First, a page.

Abbildungen der Seite
PDF
EPUB

two years, he enlisted as a soldier, remained a drummer in the French army six years, deserted in the dress of a peasant, arrived at Montreuil-sur-Mer, and was presented to Sterne covered with rags, but with an erect bearing, a piercing eye, and a ruddy complexion. To him are owing the following valuable particulars of the characters introduced by Sterne in his "Sentimental Journey."

"The lady, noticed under the initial L

was the Mar

chioness de Lambert, to whom my master was indebted for a passport, the want of which began to render him seriously

uneasy.

"The dead ass is not a fiction. The poor man bathed in tears, was as simple and interesting as my master described him. I remember the circumstance perfectly.

When we

"Poor Maria's story is, alas! but too true. met her, she was rolling on the ground like a child, and covering her head with dust. My master accosted her, and raised her in his arms. She became calm, related her misfortune, and shed tears. My master sobbed. Maria then gently disengaged herself, and sang a hymn to the Virgin. My poor master covered his face with his hands, and conducted her to her cottage. He there found the old woman, and spoke to her gravely. I carried them provisions every day from the hotel; and when my master quitted Moulines, he left the mother his blessing and a little money. I know not how

much, but it is certain that he always gave more than he could afford; thus he often found himself short of money. He had ill calculated his expenses, having only reckoned those of travelling, without taking into the account the poor wretches he would have to relieve on the road. I remember

that at almost every post, he would turn to me, with tears in his eyes, and say, 'These poor creatures afflict me much, my dear La Fleur. How can I relieve them?'

"The only men in whom he did not appear to take any interest, were the monks; I remember his answer to many who came to beg of us: Father, I am engaged; I am poor, like yourself." "

6

[graphic]

A SENTIMENTAL JOURNEY

THROUGH

FRANCE AND ITALY.

"THEY order," said I, "this matter better in France

[ocr errors]

"You have been in France?" said my gentleman, turning quick upon me, with the most civil triumph in the world.

66

"Strange!" quoth I, debating the matter with myself, "that one-and-twenty miles' sailing (for 't is absolutely no further from Dover to Calais) should give a man these rights -I'll look into them :" so, giving up the argument, I went straight to my lodgings, put up half-a-dozen shirts and a black pair of silk breeches "the coat I have on," said I, looking at the sleeve, "will do"-took a place in the Dover stage; and the packet sailing at nine the next morning, by three I had got sat down to my dinner upon a fricasseed chicken so incontestibly in France, that had I died that night of an indigestion, the whole world could not have suspended the effects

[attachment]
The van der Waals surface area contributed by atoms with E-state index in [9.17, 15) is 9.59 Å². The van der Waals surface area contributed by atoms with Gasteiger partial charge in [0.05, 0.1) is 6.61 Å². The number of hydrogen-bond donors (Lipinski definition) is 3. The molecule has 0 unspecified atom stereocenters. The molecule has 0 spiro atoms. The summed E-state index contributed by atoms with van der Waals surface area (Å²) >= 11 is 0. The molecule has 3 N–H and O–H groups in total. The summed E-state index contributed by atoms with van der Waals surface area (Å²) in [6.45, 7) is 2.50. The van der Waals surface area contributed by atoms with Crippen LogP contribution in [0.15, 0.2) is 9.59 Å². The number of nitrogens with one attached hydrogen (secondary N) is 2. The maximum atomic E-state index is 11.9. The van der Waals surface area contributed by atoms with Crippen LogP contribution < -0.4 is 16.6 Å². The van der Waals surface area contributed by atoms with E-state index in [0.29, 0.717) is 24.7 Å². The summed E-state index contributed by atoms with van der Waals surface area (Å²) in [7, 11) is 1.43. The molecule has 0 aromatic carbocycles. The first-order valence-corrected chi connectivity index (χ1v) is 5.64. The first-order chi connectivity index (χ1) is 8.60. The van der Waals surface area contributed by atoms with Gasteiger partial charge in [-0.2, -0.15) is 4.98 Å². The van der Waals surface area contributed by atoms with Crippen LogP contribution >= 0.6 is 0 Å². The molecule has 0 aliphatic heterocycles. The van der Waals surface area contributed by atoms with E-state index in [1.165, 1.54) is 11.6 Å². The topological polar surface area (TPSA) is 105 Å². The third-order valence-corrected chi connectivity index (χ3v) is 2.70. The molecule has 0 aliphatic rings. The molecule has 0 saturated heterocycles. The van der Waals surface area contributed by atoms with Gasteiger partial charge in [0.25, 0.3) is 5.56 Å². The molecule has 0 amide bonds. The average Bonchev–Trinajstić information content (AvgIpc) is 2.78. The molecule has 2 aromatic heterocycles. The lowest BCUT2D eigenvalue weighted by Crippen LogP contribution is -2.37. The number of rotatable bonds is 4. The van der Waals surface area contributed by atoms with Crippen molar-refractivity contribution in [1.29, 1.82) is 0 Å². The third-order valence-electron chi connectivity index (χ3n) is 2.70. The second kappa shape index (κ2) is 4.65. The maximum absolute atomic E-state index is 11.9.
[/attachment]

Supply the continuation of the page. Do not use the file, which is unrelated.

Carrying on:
A

[graphic][subsumed]

*

of the Droits d'aubaine: my shirts, and black pair of silk breeches, portmanteau, and all, must have gone to the King of France: even the little picture which I have so long worn, and so often have told thee, Eliza, I would carry with me to my grave, would have been torn from my neck.-Ungenerous!to seize upon the wreck of an unwary passenger, whom your subjects had beckoned to their coast-by heaven! sire, it is not well done; and much does it grieve me, 't is the monarch of a people so civilised and courteous, and so renowned for sentiment and fine feelings, that I have to reason with

But I have scarce set foot in your dominions

* All the effects of strangers (Swiss and Scots excepted) dying in France, are seized by virtue of this law, though the heir be upon the spot. The profit of these contingencies being farmed, there is no redress. [This law has been abrogated many years. ED.]

[graphic][merged small]

WHEN I had finished my dinner, and drank the King of France's health, to satisfy my mind that I bore him no spleen, but, on the contrary, high honour for the humanity of his temper, I rose up an inch taller for the accommodation.

[ocr errors]

"No," said I, "the Bourbon is by no means a cruel race : they may be misled, like other people; but there is a mildness in their blood." As I acknowledged this, I felt a suffusion of a finer kind upon my cheek, more warm and friendly to man, than what Burgundy (at least, of two livres a bottle, which was such as I had been drinking) could have produced.

-"Just God!" said I, kicking my portmanteau aside, "what is there in this world's goods which should sharpen our spirits, and make so many kind-hearted brethren of us fall out so cruelly as we do by the way?"

« ZurückWeiter »